FDA proposes change to blood donation rules for gay and bisexual men

by Jacob Fuller

Lauren Dempsey, MS in Biomedicine and Law, RN, FISM News 

The U.S. Food and Drug Administration (FDA) released a proposal to change federal policy on requirements for blood donations. This new policy guidance draft would be a major shift in existing donation guidance and would focus on “gender-inclusive, individual risk-based questions” to reduce the risk of transfusion-transmitted HIV.

The recommendations would eliminate the current blood donation delay period for men who have sex with men (MSM) and women who have sex with those individuals, which would allow MSM and their partners to be able to donate blood without any waiting period. Currently, MSM are required to wait 3 months before donating blood, a period in which they must abstain from sexual encounters with other men.

The new guidance does not recommend changes to restrictions on other criteria, such as recent injection drug use and having sex in exchange for money and individuals who have had sex with multiple partners, a new partner, or who have had anal sex within the last three months will still be restricted from donating blood.

The agency also recommends deferral of any persons taking medications to treat or prevent HIV infection, post-exposure prophylaxis, and antiretroviral therapy. According to the FDA, these drugs are safe and effective at reducing the HIV viral load to undetectable levels in HIV-positive individuals, which prevents sexual transmission. It does not protect against transfusion transmission, however, meaning an HIV-positive individual could “potentially still transmit HIV to a transfusion recipient.”

These recommendations are based on a “review of available science” as well as current practice in Canada and the United Kingdom. In these countries, risk-based assessments demonstrate that new or multiple sexual partners and anal sex are the most significant risk factors that increase the likelihood of HIV infection.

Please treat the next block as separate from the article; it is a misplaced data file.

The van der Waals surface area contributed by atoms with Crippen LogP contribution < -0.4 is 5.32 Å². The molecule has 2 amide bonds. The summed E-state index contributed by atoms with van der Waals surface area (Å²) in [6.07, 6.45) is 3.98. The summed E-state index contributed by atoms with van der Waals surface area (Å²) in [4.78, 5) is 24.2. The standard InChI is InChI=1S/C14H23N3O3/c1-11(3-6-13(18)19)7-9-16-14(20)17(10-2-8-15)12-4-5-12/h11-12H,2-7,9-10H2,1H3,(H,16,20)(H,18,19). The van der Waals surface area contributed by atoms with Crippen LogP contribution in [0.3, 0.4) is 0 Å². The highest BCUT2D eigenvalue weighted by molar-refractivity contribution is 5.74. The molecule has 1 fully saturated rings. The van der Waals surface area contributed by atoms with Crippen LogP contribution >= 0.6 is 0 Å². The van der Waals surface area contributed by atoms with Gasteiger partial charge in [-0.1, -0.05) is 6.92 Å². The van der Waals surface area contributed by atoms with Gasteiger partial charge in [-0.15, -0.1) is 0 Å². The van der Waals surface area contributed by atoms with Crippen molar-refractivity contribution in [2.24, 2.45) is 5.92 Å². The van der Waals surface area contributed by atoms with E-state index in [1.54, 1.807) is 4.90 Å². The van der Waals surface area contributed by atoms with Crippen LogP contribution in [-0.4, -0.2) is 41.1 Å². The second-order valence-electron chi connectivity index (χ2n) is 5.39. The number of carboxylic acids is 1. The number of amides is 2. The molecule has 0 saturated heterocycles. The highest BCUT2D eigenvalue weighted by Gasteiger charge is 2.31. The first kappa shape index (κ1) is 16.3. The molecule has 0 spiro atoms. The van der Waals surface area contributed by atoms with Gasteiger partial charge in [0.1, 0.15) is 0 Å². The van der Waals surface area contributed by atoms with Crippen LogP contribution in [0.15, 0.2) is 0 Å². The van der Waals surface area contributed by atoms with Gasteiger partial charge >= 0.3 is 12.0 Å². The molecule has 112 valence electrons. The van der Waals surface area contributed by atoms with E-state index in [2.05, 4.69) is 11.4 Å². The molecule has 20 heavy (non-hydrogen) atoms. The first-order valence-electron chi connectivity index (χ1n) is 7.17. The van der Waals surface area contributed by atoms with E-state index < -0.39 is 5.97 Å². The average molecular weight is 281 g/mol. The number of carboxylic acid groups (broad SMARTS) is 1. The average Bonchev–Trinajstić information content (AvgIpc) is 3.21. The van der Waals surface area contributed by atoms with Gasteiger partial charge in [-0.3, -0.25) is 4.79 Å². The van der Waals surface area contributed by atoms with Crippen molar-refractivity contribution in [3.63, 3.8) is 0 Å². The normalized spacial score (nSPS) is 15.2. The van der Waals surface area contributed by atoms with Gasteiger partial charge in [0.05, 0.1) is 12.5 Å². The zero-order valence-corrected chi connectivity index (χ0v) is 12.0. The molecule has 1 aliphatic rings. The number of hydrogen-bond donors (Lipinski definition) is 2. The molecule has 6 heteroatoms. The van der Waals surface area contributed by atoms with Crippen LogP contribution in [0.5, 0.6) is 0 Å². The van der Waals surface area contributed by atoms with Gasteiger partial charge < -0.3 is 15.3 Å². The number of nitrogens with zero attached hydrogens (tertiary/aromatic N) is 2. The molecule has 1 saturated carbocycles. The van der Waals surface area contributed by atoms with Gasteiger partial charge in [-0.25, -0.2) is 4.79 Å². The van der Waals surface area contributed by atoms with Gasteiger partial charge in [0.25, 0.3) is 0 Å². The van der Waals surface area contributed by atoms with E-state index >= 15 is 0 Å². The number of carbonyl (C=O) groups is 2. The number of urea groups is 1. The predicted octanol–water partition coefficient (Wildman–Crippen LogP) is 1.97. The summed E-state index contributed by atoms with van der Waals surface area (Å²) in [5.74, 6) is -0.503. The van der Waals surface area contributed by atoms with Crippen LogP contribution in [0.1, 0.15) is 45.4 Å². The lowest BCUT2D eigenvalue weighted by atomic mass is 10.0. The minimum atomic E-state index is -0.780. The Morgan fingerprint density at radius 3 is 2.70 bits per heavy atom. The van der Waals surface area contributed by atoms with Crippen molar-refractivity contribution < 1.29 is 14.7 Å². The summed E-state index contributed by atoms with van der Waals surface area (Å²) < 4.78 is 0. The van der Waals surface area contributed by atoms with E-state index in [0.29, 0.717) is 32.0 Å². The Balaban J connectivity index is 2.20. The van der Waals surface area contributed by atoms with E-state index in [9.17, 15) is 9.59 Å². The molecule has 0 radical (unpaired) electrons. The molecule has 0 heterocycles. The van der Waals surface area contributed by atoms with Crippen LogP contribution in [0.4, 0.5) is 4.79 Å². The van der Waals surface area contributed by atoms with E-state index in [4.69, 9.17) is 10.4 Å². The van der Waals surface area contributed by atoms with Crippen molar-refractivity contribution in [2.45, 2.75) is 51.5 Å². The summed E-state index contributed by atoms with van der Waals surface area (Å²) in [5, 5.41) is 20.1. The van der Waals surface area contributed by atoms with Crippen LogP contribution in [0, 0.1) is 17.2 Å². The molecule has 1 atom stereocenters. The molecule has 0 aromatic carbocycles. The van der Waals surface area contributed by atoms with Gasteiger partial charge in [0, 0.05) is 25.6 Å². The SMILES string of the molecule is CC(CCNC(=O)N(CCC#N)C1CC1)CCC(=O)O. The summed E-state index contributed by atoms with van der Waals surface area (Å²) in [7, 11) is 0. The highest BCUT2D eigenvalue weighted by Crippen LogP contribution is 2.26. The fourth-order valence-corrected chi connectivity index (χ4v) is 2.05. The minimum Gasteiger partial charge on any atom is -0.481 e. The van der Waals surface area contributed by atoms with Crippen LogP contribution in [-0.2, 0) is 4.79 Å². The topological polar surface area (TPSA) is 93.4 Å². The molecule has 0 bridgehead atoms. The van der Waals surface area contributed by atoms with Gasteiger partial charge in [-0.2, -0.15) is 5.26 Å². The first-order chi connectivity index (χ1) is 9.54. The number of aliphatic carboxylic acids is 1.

However, homosexual and bisexual men are still far more likely to contract and carry HIV than any other identified group. According to the Centers for Disease Control and Prevention, MSM accounted for 69% of new HIV diagnoses in 2019.

Potential blood donors are asked if they have had a new sexual partner, multiple partners, or have had anal sex in the last 3 months, if so they are deferred from blood donation. These countries have similar HIV epidemiology as the U.S. and have reported no safety concerns after implementing policy changes. The FDA is confident that the new “guidance will maintain the current high level of safety of blood and blood components, including Source Plasma in the U.S.”

FDA Commissioner Dr. Robert Califf said in a statement, “Maintaining a safe and adequate supply of blood and blood products in the U.S. is paramount for the FDA, and this proposal for an individual risk assessment, regardless of gender or sexual orientation, will enable us to continue using the best science to do so,” he added that blood donations are “one of several really important symbolic methods of demonstrating one caring for other people.”

The agency will not make a decision until after a 60-day public comment period. However, many advocacy groups and organizations support the proposed changes, saying that the current practice is discriminatory. The American Red Cross said in a statement that the current policy has been hurtful, but these changes symbolize “the first steps in repairing relationships with the broader LGBTQ community.”

Other criteria for blood donation include a screening process that includes a waiting period for individuals who have lived in or visited a malaria-risk country, individuals who have had Ebola are not eligible to donate blood, and there are requirements for height and weight, iron levels, you cannot be sick, and pregnant women cannot donate until at least six weeks postpartum.

These changes would increase the number of individuals who could be allowed to donate blood, especially as the U.S. is facing a blood shortage. Since the beginning of the pandemic, there has been a 10% decline in blood donations. This has a direct impact on the ability of some individuals to receive medical care after an accident, cancer patients, seriously ill individuals, and patients with blood disorders. The American Red Cross has reported an urgent need for all blood types, but especially O positive and O negative, as well as platelet donations.